We talk about bail amounts and the process of securing release as something that can be understood and navigated with just a little effort, and Fred Franks, as the oldest bail bonds company in Maryland, strives to provide clarity, consistency and an honest service. However, we know (and have seen) that there are bad actors in the industry who look to take advantage of people facing trouble with the law, and others who aren’t.
We’ll take a look here at some scams that we’ve seen in the bail bonds industry so you’ll be able to avoid them.
If you get a call and are told that a close friend or family member has been arrested, and the person calling you is a bail bondsman, chances are you are the target of a scam. While there are circumstances in which we’ve been asked, on behalf of an arrestee, to make contact with someone to let them know what’s happened, the only purpose of this call is to send this message where there are no other means of doing so.
The biggest sign that you are being scammed is that the bail bondsman calling will look to make arrangements with you for posting bail through the creation of a bond, before you have any independent or direct evidence that what they are telling you is true. If you are told that someone you know has been arrested, the best thing you can do is verify that it happened (i.e. call them first, and then start calling local police or your state inmate locator if they don’t answer) and start collecting information. Only when this has been established, and you know for yourself that there is a bail set for their release, should you be looking for a bail bondsman to help them secure release.
This is a situation in which you are told, usually by someone that you don’t know, that an error has been made somewhere in the system with dire consequences if not resolved immediately. The sense of urgency is a tactic used to keep the target off balance as thoughts of a return to jail or loss of already posted funds are made out to be real risks.
Errors happen, but rarely (if ever) are such consequences imposed without some level of process and verification being followed. While you are meant to feel fear for your friend or loved one, or concern about funds already paid, such situations deserve careful verification and patience. Should the person calling you raise the urgency too much, this is a clear tell that they want you to act without thinking (since they know that taking some time will expose their scam).
Soliciting at the Jail
Bail bond agents who look for clients at jail locations are more than likely in violation of the law or regulations that strictly apply to the bail bonds industry. For bail bondsman, this is obviously a logical targeting method – where else are you more likely to find people that need help to be released than from the place they are looking to be released from?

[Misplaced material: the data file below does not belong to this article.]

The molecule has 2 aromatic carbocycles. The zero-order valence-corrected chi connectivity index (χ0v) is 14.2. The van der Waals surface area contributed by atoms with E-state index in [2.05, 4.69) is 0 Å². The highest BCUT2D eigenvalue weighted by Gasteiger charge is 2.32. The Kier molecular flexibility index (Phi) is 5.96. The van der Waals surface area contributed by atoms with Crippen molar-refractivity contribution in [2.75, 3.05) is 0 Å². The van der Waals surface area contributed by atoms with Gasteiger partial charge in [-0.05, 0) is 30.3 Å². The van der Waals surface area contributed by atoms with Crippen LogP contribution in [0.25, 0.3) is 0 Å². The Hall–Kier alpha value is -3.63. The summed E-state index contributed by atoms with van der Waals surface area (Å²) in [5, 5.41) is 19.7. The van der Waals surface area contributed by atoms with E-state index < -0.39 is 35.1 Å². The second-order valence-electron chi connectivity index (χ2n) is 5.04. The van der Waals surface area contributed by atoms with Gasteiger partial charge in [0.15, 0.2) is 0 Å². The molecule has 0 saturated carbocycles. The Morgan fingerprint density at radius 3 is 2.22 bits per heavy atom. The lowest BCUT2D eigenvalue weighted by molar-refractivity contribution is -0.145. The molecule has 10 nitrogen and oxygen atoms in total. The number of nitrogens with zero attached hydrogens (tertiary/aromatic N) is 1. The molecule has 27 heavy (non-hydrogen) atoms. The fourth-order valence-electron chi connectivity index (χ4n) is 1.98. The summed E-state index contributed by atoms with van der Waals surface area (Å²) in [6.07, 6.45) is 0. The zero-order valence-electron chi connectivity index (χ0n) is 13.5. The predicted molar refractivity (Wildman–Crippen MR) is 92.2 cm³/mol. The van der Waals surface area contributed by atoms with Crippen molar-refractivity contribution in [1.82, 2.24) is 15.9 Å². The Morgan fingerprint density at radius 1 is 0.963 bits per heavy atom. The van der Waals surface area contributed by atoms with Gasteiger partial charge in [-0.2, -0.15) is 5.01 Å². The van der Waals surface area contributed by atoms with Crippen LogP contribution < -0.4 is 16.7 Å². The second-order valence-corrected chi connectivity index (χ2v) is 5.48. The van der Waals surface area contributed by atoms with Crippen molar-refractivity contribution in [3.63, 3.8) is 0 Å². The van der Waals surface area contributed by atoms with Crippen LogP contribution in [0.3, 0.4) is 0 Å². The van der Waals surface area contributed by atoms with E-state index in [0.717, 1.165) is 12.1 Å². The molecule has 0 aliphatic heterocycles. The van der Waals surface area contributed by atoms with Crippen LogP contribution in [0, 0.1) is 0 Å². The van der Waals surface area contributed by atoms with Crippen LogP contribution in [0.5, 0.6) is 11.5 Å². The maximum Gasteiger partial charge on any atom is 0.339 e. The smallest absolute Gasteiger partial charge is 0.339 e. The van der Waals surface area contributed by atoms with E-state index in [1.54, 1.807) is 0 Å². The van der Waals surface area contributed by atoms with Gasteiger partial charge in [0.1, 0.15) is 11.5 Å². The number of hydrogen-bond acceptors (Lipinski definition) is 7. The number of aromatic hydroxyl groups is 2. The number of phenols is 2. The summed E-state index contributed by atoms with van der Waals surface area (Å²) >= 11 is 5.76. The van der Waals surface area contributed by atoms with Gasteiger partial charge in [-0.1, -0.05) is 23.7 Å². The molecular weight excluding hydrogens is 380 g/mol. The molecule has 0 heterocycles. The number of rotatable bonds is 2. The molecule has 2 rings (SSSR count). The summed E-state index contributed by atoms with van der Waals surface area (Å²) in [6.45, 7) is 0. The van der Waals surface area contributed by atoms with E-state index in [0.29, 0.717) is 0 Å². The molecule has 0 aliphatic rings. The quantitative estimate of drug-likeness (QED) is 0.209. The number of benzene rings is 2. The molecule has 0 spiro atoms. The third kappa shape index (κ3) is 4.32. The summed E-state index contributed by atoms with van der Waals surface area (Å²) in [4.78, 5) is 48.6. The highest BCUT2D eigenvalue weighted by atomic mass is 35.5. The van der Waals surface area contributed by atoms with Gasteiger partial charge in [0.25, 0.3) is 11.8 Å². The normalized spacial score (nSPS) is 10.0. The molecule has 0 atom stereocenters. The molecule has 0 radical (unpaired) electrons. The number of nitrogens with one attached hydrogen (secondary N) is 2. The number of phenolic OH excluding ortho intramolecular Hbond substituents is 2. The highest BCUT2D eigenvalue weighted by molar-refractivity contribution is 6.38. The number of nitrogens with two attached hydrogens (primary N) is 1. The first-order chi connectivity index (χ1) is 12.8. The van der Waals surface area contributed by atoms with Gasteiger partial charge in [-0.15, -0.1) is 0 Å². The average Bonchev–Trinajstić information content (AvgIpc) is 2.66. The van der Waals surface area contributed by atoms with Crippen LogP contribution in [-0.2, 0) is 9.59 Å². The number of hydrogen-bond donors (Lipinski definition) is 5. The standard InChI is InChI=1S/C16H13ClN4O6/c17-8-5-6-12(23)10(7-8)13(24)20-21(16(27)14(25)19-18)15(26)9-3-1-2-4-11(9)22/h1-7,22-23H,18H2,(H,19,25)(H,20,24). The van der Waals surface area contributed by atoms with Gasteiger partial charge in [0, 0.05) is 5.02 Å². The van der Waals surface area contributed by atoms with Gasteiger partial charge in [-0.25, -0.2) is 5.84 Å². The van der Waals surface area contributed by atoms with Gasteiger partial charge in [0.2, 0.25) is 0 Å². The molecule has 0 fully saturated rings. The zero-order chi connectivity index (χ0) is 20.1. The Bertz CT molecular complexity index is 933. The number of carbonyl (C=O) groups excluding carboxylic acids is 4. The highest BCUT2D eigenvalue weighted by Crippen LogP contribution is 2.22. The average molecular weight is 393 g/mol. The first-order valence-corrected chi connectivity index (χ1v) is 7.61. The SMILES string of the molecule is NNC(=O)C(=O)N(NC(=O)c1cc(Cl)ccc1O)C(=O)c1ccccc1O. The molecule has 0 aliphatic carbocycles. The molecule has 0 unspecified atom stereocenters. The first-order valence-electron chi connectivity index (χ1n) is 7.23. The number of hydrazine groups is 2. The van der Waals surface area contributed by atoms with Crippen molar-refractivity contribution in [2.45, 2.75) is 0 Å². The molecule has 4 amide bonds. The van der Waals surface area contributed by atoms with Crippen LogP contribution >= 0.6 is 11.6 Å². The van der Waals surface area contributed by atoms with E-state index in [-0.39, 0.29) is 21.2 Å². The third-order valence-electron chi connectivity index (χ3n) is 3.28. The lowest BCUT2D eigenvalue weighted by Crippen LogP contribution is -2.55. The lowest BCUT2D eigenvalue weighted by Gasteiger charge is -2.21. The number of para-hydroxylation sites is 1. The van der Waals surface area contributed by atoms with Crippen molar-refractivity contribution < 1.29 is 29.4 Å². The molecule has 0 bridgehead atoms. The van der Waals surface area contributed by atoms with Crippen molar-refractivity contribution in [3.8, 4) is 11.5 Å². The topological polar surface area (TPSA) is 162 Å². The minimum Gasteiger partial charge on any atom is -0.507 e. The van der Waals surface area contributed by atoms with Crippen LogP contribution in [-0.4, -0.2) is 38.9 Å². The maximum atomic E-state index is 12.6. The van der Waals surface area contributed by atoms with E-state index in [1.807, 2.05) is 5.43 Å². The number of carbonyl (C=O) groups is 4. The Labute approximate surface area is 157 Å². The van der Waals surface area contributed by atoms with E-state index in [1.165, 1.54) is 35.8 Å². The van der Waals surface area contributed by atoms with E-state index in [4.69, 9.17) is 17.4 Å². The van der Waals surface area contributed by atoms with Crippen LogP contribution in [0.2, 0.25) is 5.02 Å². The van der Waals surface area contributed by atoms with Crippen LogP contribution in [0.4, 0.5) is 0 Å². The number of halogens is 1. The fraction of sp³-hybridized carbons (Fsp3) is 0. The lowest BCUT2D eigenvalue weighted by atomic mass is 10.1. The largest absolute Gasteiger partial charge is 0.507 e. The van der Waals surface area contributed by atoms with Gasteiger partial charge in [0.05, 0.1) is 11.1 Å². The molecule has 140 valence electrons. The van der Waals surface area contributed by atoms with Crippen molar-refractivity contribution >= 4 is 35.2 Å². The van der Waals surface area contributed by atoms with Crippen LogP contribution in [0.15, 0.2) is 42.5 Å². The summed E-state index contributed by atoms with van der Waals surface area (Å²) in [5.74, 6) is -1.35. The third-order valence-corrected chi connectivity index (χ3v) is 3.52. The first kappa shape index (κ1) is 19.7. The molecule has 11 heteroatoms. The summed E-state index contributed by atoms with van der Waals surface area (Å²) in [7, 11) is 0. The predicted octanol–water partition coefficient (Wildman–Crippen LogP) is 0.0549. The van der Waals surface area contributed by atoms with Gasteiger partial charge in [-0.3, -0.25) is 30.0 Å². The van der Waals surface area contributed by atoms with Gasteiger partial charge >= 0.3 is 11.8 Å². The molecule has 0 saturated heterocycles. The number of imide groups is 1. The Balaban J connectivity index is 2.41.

However, there have been so many cases of pressure being put on detainees and their families in this very stressful and uncomfortable setting that state regulations were put in place to allow families to deal with the detention process without being bothered by pesky bail bonds solicitors.
Lack of Contract
Never deal with anyone, especially in a situation in which the stakes are so high, who doesn’t want to use the appropriate documentation. Contracts protect both sides of a transaction, and lay out the conditions that must be met for delivery of service and payment. A bail bond is a very substantial contract with serious consequences for failing to comply with its requirements, and moving forward without the protection and clarity of this documentation is very dangerous.
And of course, you should always carefully read and review the contract before signing it.
Payments over the Phone
While this is becoming less of an issue as technology and fraud detection provides new forms of protection against transaction fraud, we believe that making a payment on a bail bond is best done in person, and at the same time as the contract is being signed.
You may have the opportunity to arrange for a phone payment following the establishment (in person) of a contract, but you should have a preference for in-person transactions, and with a company that you have selected (i.e. not one that calls you and requests money).
Threats and Bad Behavior
Bail bondsmen are used to dealing with people who display criminal behavior, and sometimes need to use appropriate force or other coercion to ensure that their clients show up for their required court dates (see fugitive recovery agents for the freedom that they have to detain bonded clients).
However, this should not extend to threats or undue force or physical intimidation, especially when it involves the family or friends of the defendant. Knowledge of such behaviors should be a warning sign for a bail bonds company.
As Maryland’s oldest and most trusted bail bonds company, Fred Franks is the safe choice for a reliable bail bonds experience with a priority given to customer service and honesty.